SMIF applications are drawing to a close

Dora Kreitzer, Assistant News Editor

Whether it’s through popular investment app Robin Hood, cryptocurrencies, or some other medium, it seems that everyone has gotten involved with some form of investing these past few years. 

But one Accounting and Financial Management class gives upperclassmen students the opportunity to get real investment and portfolio management experience – without risking their own personal savings. 

The Student Managed Investment Fund (SMIF) is made up of two courses, ACFM 375 and 476, and allows students to manage $3.6 million in real University endowment funds. Applications for next year’s course closes on March 11. 

“Successful candidates have learned many of the required technical skills in their accounting and finance courses, in SMIF our analysts apply those skills and learn some new ones,” explained Frank Schreiner, Co-Director of SMIF and Associate Professor of Managerial Practice. “They also learn to become comfortable with Wall Street jargon, which usually isn’t found in the textbooks.”

Open to students since 2000, the class is an application-only capstone for seniors and second-semester juniors to “apply their knowledge of portfolio management, asset allocation, accounting, economics, business strategy and statistics” and “ sharpen their negotiation, communications and leadership skills,” as written on the Accounting & Financial Management website. 

Enrolled students participate in different committees — including PAR, Stakeholder Communications, Econ & Strategy, Fixed Income, Derivatives, Corporate Governance, Administration — and cover different economic sectors, such as Consumer Discretionary, Health Care, Consumer Staples, Materials, Financials, Energy, Communications, Utilities, Technology, Industrials and REITS (Real Estate Investment Trust).

Students are placed in committees based on their preferences and where the faculty advisors see them fit best.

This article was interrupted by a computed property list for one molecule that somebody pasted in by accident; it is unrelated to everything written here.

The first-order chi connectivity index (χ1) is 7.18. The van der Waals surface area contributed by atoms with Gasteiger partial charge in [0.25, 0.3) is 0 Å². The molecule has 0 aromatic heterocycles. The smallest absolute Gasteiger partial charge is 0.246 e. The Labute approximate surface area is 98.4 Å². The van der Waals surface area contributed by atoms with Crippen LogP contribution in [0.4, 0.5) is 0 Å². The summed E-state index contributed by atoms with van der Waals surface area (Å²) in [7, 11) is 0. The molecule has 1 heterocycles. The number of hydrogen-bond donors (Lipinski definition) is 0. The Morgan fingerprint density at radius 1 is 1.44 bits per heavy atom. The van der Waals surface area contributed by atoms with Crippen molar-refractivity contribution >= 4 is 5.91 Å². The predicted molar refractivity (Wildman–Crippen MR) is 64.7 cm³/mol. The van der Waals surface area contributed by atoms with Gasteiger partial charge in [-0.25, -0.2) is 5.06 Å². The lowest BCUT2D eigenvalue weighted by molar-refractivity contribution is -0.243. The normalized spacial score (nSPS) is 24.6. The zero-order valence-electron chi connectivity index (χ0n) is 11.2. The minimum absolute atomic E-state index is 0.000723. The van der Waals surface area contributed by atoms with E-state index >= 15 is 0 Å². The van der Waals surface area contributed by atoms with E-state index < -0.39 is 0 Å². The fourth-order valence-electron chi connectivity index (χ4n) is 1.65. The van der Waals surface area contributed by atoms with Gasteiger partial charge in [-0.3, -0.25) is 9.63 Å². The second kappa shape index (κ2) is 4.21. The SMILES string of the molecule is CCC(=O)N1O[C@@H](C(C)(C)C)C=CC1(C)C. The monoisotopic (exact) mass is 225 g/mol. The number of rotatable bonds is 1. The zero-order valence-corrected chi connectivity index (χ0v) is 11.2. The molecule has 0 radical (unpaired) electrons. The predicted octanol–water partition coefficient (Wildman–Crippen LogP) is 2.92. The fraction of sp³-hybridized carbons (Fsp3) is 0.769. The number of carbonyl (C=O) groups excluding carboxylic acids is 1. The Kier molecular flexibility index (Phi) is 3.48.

Schreiner said that teamwork is an important aspect of the course because students need to collaborate with each other on pitching ideas. 

The class works collaboratively on the portfolio benchmark, asset allocation and what securities they buy and sell throughout the first semester. 

Then, in the second semester, students are responsible for creating investment theses, which are an in-depth macro and financial valuation of a new security to add to the portfolio. 

Schreiner said that the day-to-day for students varies throughout the semester, but that the course moves fast. 

“Over the course of the year, the analysts select and maintain a benchmark, an asset allocation, equity sector weights, as well as fixed income duration and credit quality. We discuss the economy, financial markets, and how we are performing relative to our benchmark [in] almost every class,” Schreiner said. 

Each student makes their pitch to the class, the group discusses and often challenges the proposal, and they all vote on whether to approve the stock, which requires a 66 percent approval to pass. Schreiner and Curtis Nicholls, an additional faculty advisor to the program, actually execute the trades. 

With COVID-19 increasing the volatility of international markets, Schreiner believes SMIF was able to teach students of the risks of investing. 

“In addition to COVID-19, the students have managed the portfolio through a presidential election, a recession, inflation and now a major war in Europe. We hope that they also come to understand that risk, and the volatility that comes with it, often creates opportunity,” Schreiner said. 

Tory Walworth ‘22, member of the Derivatives Committee covering Energy, spoke about her time with SMIF this year. 

“SMIF is an incredibly hands-on experience… I’ve learned so much from this class and would highly recommend it to anyone interested in a career in financial services,” Walworth said. 

Schriener wanted to emphasize that the funds for the program are part of  the University’s endowment. 

“Our primary goal is to provide SMIF students with a top-notch experiential learning program that teaches them exactly how institutional investing works,” Schreiner said. “The other important aspect of SMIF is that it is part of Bucknell’s endowment, which ultimately funds many things, including student financial aid. Our analysts learn that the availability of future student aid here is largely dependent on the investment returns of Bucknell’s endowment.”

“In other words, we can make a difference.”

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